Currently, analysts have forecasted that the market for VPNs should be valued at $35.7 billion by the end of 2022. For a technology that was just built a little over 20 years ago, this is definitely not bad at all.

Sadly, just as it is with pretty much every form of technology, VPNs have also been plagued with a lot of issues concerning their propensity to become centralized. The most significant of these issues is the fact that data could be logged as it passes through a VPN tunnel. People get VPNs to conceal their identities and access restricted parts of the Internet, but when their data begins to run across VPN tunnels, there is a probability of administrators getting through information to give away the identity and location of users. When this happens, you might as well just log on to the restricted platform with your location all open.

In addition to that, centralized VPNs have also started to suffer from the same information lapses that some of the big tech companies are beginning to suffer. With these networks, it is possible that personal information gets stolen and sold to third parties, thus exposing your data to people you never wanted to have it. An inadvertent VPN leak could also expose your DNS name and IP address.

Tachyon: applying blockchain technology to security

At this point, it is becoming clearer and clearer that censorship-resistance will only be ensured when the Internet users are left to control their own data and what they do with it. For this reason, many have touted the possibility of enabling the World Wide Web with blockchain technology.

In the world of benefits that blockchain technology brings, security has to be one of the most significant. The concept of decentralization makes this possible, so no single party controls everything that has to do with the network. This way, you get to decide what will be done with your data and how it will be used; not centralized Internet companies, and in a way, not even the VPNs

This is why Tachyon is stepping in. the blockchain protocol has been building a lot of hype these days, and for the very best of reasons; it is fast, stable, and decentralized, essentially being able to bring us one step closer to the perfect Internet; one where data is in the hands of the users.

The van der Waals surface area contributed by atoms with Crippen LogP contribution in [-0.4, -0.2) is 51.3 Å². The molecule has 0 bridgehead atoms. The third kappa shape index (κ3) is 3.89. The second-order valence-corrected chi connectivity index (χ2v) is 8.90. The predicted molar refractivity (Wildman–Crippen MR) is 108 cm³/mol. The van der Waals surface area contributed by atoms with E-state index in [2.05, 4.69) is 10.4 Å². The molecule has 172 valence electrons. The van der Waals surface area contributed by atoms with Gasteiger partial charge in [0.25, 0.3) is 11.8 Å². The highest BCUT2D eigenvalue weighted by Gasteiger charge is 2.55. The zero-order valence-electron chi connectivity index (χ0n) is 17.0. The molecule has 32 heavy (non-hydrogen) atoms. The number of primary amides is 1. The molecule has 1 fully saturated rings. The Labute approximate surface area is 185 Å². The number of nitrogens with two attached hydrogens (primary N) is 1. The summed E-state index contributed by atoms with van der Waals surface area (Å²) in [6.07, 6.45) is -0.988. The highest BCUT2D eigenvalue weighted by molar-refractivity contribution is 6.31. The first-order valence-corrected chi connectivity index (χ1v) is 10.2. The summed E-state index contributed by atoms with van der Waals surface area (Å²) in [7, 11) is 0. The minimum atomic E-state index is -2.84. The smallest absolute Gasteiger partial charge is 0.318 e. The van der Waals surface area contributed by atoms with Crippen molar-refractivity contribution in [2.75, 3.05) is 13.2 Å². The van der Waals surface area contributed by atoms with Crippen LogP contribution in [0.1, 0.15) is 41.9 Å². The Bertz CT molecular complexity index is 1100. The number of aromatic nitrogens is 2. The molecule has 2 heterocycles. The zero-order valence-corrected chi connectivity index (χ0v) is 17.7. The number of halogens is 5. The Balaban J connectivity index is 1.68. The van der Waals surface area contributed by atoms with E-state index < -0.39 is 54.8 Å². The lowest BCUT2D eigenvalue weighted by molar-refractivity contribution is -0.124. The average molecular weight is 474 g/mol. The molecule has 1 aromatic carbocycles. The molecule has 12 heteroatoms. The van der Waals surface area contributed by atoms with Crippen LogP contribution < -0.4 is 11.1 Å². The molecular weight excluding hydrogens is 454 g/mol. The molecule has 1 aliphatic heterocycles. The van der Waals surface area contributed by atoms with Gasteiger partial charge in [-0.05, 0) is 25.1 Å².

The designers of this protocol are of the belief that the Internet protocol is one of the major contributors to the present issues of centralized VPN systems. So, they have gone on to restructure the entire TCP/IP protocol stack. Essentially, Tachyon is able to solve a wide array of problems; those which have currently plagued the centralized VPN services, and those which currently face the TCP/IP structure of the Internet.

With the right speed and scalability, the Tachyon protocol is able to help ensure the right type of privacy and censorship-resistance, while also providing support for the new form of Internet and its applications.

Tachyon combined Point-to-Point Protocol and blockchain technology to enhance the collaboration between Peer-to-peer networks. This means that there is absolutely no need for a central server, and thanks to the concept of decentralization, true censorship-resistance can be achieved.

Tachyon also ensures security, thanks to the use of the Tachyon Security Protocol. This protocol combines several hash algorithms to ensure that communication channels stay optimal. The network also stimulates communication protocols, thus concealing real data and preventing unwanted leaks.

Finally, the Tachyon protocol is in the process of implementing an open peer-to-peer network that will allow nodes to provide services to each other. The protocol already has a native currency- the IPX token- that runs on the V SYSTEMS blockchain.